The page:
Dupuytren’s contracture progresses slowly over the years. Early stage Dupuytren’s contracture involves the thickening of the skin on the palm. As the disease progresses, the skin on the palm might appear dimpled or puckered before a lump of tissue forms. The lump is sensitive to the touch but not painful at this stage. After the initial growth, the lumps keep their size for 5 to 6 years before the contraction begins. 

In the later stages, cords of tissue form under your skin and can even extend to the fingers. The fingers get pulled towards the palm as the cords continue to tighten. At this stage, the affected person starts considering Dupuytren’s contracture treatment. Dupuytren’s contracture, as mentioned earlier, can occur in one or both hands. If it occurs in both hands, one of the hands is usually more severely affected than the other. Dupuytren’s contracture causes symptoms like:

  • Decreased motion range in the hand
  • Finger joint stiffness
  • Difficulty straightening the right or little finger 
  • Constantly get your hand stuck when you put it in a pocket 

Dupuytren's Contracture Treatment

Dupuytren’s contracture surgery is usually the best treatment for the disease, at least in advanced stages.

In advanced cases, the affected fingers may not straighten entirely after treatment and may also lose their strength and flexibility. In some cases, the condition comes back after a few years. Ideally, Dupuytren’s contracture treatment involves the following plans:

Dupuytren’s Contracture Surgery 

Surgery helps to straighten the affected fingers. Your doctor will make an incision along the finger or palm. Usually, surgery is done under either local or general anaesthesia. The doctor will straighten the finger, and you will be able to go home the same day. 

Dupuytren’s contracture surgery recovery time varies from one person to another. Ideally, you should expect it to take about 4 to 12 weeks, depending on the extent of the procedure. Unlike other treatment options, surgery guarantees that the contracture won’t return. Like all surgical procedures, the surgery comes with certain risks like numbness, bleeding and infection at the incision site. Follow all your doctor’s post-surgical instructions to minimise the risk of complications and facilitate faster healing.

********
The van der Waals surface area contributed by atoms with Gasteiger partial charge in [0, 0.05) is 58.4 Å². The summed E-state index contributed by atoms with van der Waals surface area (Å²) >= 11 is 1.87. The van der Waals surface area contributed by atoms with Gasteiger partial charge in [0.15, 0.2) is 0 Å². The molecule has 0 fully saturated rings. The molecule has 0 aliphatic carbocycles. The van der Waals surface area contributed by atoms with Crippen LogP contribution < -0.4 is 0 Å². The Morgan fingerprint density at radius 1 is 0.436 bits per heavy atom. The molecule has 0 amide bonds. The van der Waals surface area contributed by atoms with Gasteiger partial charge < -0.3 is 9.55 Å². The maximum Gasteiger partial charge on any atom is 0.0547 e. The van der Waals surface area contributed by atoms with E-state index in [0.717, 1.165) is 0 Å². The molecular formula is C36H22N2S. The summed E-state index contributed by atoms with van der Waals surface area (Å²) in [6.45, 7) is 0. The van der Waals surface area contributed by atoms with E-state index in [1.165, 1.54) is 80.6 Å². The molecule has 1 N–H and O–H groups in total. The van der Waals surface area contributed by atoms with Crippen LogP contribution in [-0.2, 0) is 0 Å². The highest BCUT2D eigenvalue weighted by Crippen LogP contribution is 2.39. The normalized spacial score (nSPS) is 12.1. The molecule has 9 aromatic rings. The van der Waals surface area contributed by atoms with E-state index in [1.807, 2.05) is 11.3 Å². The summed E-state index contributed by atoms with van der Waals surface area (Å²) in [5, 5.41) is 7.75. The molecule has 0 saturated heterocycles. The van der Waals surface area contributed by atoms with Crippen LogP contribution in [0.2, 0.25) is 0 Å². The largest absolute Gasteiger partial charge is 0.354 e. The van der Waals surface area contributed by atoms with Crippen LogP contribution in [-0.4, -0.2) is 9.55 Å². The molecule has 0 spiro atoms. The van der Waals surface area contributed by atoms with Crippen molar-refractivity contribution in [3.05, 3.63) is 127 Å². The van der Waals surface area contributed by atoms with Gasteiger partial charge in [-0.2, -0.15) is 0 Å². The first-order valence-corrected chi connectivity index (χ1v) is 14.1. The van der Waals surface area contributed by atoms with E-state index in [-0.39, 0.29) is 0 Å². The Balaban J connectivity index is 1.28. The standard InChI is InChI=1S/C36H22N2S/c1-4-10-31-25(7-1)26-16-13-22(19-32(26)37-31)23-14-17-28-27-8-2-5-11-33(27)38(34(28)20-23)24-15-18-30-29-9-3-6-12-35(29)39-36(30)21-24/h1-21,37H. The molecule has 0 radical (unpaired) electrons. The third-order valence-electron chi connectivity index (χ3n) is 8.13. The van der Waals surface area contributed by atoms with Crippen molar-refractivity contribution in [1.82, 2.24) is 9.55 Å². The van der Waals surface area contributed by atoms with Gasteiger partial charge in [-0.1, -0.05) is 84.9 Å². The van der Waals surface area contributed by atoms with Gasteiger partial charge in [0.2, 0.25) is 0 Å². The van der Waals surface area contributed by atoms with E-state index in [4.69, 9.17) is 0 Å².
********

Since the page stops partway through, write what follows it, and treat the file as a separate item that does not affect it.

Needle Fasciotomy

The procedure involves using a needle to straighten the fingers. The doctor will insert a needle along your fingers and palm to straighten the affected fingers. The procedure requires local anaesthetic, and you go home the same day. The procedure isn’t as long-lasting as the Dupuytren’s contracture can come back years later. Recovery takes about 2 weeks. 


This involves combining surgery and skin grafting to straighten the fingers. It is similar to fasciectomy, but the doctor removes all the affected skin and replaces it with a graft from other body areas. General or local anaesthesia is used. Most patients have to go through two procedures. The first procedure helps straighten the finger, while the second one helps add the skin graft. This usually occurs 4 days after the initial procedure. Recovery time is much longer, but you go home with the assurance that the condition won’t recur. The surgery carries the risk of numbness, bleeding and infection at the incision site. 

Dupuytren's Contracture Treatment UK at The Harley Clinc

Are you experiencing symptoms that you think might be from Dupuytren’s contracture? Book a consultation today with an expert at the Harley Clinic, London.